Do you have a love/hate relationship with technology? You love the convenience of having a portable device that keeps you connected to your friends and family wherever you are. At the same time you’re connected to anyone who wants to get a hold of you often leaving you feeling stressed and overwhelmed. Information is now available with the click of a button and research that used to take hours or days can now be done in minutes. Yet this constant inflow of information can be exhausting. Yes, technology is a good thing! At the same time it’s not always the answer to solve your organization or productivity issues. There’s a time and a place for technology tools, so before looking in the “app store” for a magical solution give yourself a reality check with these suggestions.
Paperless – You hate paper and the piles continue to grow on your counters, your desk, your drawers and your floor. Wouldn’t it be nice to go digital and get rid of all that paper clutter? One option is to convert your paper piles to an electronic format via scanning. But a scanner only eliminates the paper, it does not relieve you of the “need to’s” buried in the piles. It simply moves them to the digital world. You still need a system of how you plan to act on the items (put on your calendar or on a task list). In addition, completely paperless is not reality. No matter what you do, paper will still be part of your life. Knowing that “mostly paperless” is a more viable existence you can determine how much time, energy, and money you want to invest in the technology to be less paper based.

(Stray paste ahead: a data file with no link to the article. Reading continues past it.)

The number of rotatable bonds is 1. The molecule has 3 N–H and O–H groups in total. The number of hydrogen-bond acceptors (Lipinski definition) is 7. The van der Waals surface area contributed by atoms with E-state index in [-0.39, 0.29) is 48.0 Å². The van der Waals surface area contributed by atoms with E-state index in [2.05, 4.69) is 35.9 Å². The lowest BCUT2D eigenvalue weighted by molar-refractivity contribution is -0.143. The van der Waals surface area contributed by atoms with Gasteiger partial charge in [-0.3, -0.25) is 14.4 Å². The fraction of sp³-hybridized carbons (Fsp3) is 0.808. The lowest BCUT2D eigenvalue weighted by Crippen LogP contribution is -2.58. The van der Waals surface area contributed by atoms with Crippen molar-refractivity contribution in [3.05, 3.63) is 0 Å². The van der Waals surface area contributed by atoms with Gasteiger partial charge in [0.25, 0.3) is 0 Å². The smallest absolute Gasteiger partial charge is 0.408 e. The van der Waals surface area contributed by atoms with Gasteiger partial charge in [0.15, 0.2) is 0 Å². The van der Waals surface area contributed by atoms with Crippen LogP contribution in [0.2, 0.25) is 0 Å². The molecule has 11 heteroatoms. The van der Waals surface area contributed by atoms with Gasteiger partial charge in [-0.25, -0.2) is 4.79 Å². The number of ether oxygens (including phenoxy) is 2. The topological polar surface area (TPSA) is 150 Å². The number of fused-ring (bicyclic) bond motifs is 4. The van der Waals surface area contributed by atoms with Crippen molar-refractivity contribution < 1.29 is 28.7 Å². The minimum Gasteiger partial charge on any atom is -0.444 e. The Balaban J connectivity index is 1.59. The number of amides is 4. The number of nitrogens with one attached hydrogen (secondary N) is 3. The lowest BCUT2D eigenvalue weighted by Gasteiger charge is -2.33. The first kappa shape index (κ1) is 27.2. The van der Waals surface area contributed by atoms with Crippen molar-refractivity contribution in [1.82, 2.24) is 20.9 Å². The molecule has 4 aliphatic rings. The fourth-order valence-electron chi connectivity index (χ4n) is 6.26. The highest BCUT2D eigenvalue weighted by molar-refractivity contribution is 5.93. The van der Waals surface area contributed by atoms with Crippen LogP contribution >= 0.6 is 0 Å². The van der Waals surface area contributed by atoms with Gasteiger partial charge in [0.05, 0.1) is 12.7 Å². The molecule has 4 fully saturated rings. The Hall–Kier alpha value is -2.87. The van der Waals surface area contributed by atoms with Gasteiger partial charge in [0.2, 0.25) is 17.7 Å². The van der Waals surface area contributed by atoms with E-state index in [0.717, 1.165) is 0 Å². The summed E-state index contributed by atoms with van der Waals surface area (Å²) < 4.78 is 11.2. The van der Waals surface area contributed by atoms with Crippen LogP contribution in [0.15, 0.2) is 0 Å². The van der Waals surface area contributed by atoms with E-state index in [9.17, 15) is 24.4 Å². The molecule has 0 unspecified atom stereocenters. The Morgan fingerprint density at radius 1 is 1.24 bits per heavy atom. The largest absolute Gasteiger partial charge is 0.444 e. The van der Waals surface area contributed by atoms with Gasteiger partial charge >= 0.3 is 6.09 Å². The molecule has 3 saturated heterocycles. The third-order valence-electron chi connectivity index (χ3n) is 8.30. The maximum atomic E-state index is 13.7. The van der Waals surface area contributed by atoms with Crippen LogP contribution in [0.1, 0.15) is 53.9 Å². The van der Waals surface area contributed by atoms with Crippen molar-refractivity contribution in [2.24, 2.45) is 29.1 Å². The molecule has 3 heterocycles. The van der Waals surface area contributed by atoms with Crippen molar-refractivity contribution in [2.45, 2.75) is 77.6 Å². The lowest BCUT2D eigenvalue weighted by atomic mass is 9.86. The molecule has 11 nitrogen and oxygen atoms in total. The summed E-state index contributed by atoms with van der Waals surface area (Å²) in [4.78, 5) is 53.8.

Task Management – When it comes to managing your to-do’s, it’s definitely important to get nagging thoughts out of your head and captured in a system. There are literally hundreds of apps and software options available to help you do that. But in your quest to find the perfect solution, you may be on a never ending chase. An interface that works awesome for your friend/colleague, may be overwhelming for you. Or, what appears to be a great technology tool is so complicated to mange that you don’t use it, thus it does not serve its purpose. Sometimes good old fashioned pen and paper is a better choice. Research shows that “as far as our brain is concerned, when we write things down, it’s as if we were doing that thing. Writing seems to act as a kind of mini-rehearsal for doing,” (adapted from LifeHack.org).
Be Ready To Learn – It seems so simple, spend $.99, $2.99. or even $9.99 and your problems will be solved with a click and a download. That’s what the marketing materials may say, but that’s not reality. If you want to embrace an app or technology tool to help you be more organized and productive, you need to spend some time with it. Learn how it works, learn its limits, see whether it works with how you think. Because many technology tools require little upfront money and time investment, it’s easy to just keep trying different ones thinking you’ll finally land on the best one for you. Instead, invest in one tool and devote your time and attention to mastering it before moving onto the next thing.
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